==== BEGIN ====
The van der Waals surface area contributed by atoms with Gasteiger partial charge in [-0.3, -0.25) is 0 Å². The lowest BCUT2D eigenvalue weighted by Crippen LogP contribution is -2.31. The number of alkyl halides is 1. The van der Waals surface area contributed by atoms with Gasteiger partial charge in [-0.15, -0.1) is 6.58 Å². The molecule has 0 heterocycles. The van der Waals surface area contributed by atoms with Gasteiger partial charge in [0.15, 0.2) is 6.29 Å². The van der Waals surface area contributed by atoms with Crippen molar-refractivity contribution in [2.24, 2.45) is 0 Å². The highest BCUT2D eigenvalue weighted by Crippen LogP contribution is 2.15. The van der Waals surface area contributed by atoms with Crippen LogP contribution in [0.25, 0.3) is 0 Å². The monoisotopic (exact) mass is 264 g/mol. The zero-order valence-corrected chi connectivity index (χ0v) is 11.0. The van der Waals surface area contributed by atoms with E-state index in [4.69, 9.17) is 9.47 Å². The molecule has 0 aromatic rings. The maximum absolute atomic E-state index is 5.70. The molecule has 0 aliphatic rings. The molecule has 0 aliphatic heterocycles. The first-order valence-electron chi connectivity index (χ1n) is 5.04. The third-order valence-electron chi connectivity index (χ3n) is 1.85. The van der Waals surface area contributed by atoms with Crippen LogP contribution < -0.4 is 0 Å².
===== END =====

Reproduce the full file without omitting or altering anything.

The van der Waals surface area contributed by atoms with Gasteiger partial charge in [-0.3, -0.25) is 0 Å². The lowest BCUT2D eigenvalue weighted by Crippen LogP contribution is -2.31. The number of alkyl halides is 1. The van der Waals surface area contributed by atoms with Gasteiger partial charge in [-0.15, -0.1) is 6.58 Å². The molecule has 0 heterocycles. The van der Waals surface area contributed by atoms with Gasteiger partial charge in [0.15, 0.2) is 6.29 Å². The van der Waals surface area contributed by atoms with Crippen molar-refractivity contribution in [2.24, 2.45) is 0 Å². The highest BCUT2D eigenvalue weighted by Crippen LogP contribution is 2.15. The van der Waals surface area contributed by atoms with Crippen LogP contribution in [0.25, 0.3) is 0 Å². The monoisotopic (exact) mass is 264 g/mol. The zero-order valence-corrected chi connectivity index (χ0v) is 11.0. The van der Waals surface area contributed by atoms with E-state index in [4.69, 9.17) is 9.47 Å². The molecule has 0 aromatic rings. The maximum absolute atomic E-state index is 5.70. The molecule has 0 aliphatic rings. The molecule has 0 aliphatic heterocycles. The first-order valence-electron chi connectivity index (χ1n) is 5.04. The third-order valence-electron chi connectivity index (χ3n) is 1.85. The van der Waals surface area contributed by atoms with Crippen LogP contribution < -0.4 is 0 Å².